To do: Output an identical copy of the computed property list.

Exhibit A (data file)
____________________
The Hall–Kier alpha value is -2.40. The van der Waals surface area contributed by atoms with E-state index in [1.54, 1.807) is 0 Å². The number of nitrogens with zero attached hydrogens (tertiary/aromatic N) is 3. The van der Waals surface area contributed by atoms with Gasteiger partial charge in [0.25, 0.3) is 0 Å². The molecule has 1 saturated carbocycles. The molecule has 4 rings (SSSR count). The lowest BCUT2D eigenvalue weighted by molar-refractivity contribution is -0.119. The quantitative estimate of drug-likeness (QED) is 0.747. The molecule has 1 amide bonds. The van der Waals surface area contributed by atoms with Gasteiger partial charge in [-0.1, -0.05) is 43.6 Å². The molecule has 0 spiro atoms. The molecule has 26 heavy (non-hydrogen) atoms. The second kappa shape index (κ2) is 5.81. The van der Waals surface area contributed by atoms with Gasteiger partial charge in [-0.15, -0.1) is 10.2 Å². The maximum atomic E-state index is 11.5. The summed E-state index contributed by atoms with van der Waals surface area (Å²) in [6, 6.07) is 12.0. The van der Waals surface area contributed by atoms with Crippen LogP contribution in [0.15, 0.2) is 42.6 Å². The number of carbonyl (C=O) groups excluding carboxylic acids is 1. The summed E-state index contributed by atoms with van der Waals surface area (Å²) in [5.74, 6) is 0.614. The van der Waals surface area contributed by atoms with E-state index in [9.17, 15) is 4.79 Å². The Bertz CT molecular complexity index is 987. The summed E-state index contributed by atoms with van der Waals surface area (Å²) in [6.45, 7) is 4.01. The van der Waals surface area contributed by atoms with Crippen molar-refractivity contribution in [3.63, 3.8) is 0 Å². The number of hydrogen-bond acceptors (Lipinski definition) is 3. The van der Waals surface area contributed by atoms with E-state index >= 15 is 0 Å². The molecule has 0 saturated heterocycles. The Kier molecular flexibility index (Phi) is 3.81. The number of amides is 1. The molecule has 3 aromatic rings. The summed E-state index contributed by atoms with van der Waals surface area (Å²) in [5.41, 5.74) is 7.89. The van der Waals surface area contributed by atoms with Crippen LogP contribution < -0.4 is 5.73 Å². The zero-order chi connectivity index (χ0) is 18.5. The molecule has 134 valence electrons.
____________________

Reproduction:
The Hall–Kier alpha value is -2.40. The van der Waals surface area contributed by atoms with E-state index in [1.54, 1.807) is 0 Å². The number of nitrogens with zero attached hydrogens (tertiary/aromatic N) is 3. The van der Waals surface area contributed by atoms with Gasteiger partial charge in [0.25, 0.3) is 0 Å². The molecule has 1 saturated carbocycles. The molecule has 4 rings (SSSR count). The lowest BCUT2D eigenvalue weighted by molar-refractivity contribution is -0.119. The quantitative estimate of drug-likeness (QED) is 0.747. The molecule has 1 amide bonds. The van der Waals surface area contributed by atoms with Gasteiger partial charge in [-0.1, -0.05) is 43.6 Å². The molecule has 0 spiro atoms. The molecule has 26 heavy (non-hydrogen) atoms. The second kappa shape index (κ2) is 5.81. The van der Waals surface area contributed by atoms with Gasteiger partial charge in [-0.15, -0.1) is 10.2 Å². The maximum atomic E-state index is 11.5. The summed E-state index contributed by atoms with van der Waals surface area (Å²) in [6, 6.07) is 12.0. The van der Waals surface area contributed by atoms with Crippen LogP contribution in [0.15, 0.2) is 42.6 Å². The number of carbonyl (C=O) groups excluding carboxylic acids is 1. The summed E-state index contributed by atoms with van der Waals surface area (Å²) in [5.74, 6) is 0.614. The van der Waals surface area contributed by atoms with E-state index in [9.17, 15) is 4.79 Å². The Bertz CT molecular complexity index is 987. The summed E-state index contributed by atoms with van der Waals surface area (Å²) in [6.45, 7) is 4.01. The van der Waals surface area contributed by atoms with Crippen molar-refractivity contribution in [3.63, 3.8) is 0 Å². The number of hydrogen-bond acceptors (Lipinski definition) is 3. The van der Waals surface area contributed by atoms with E-state index >= 15 is 0 Å². The molecule has 0 saturated heterocycles. The Kier molecular flexibility index (Phi) is 3.81. The number of amides is 1. The molecule has 3 aromatic rings. The summed E-state index contributed by atoms with van der Waals surface area (Å²) in [5.41, 5.74) is 7.89. The van der Waals surface area contributed by atoms with Crippen LogP contribution < -0.4 is 5.73 Å². The zero-order chi connectivity index (χ0) is 18.5. The molecule has 134 valence electrons.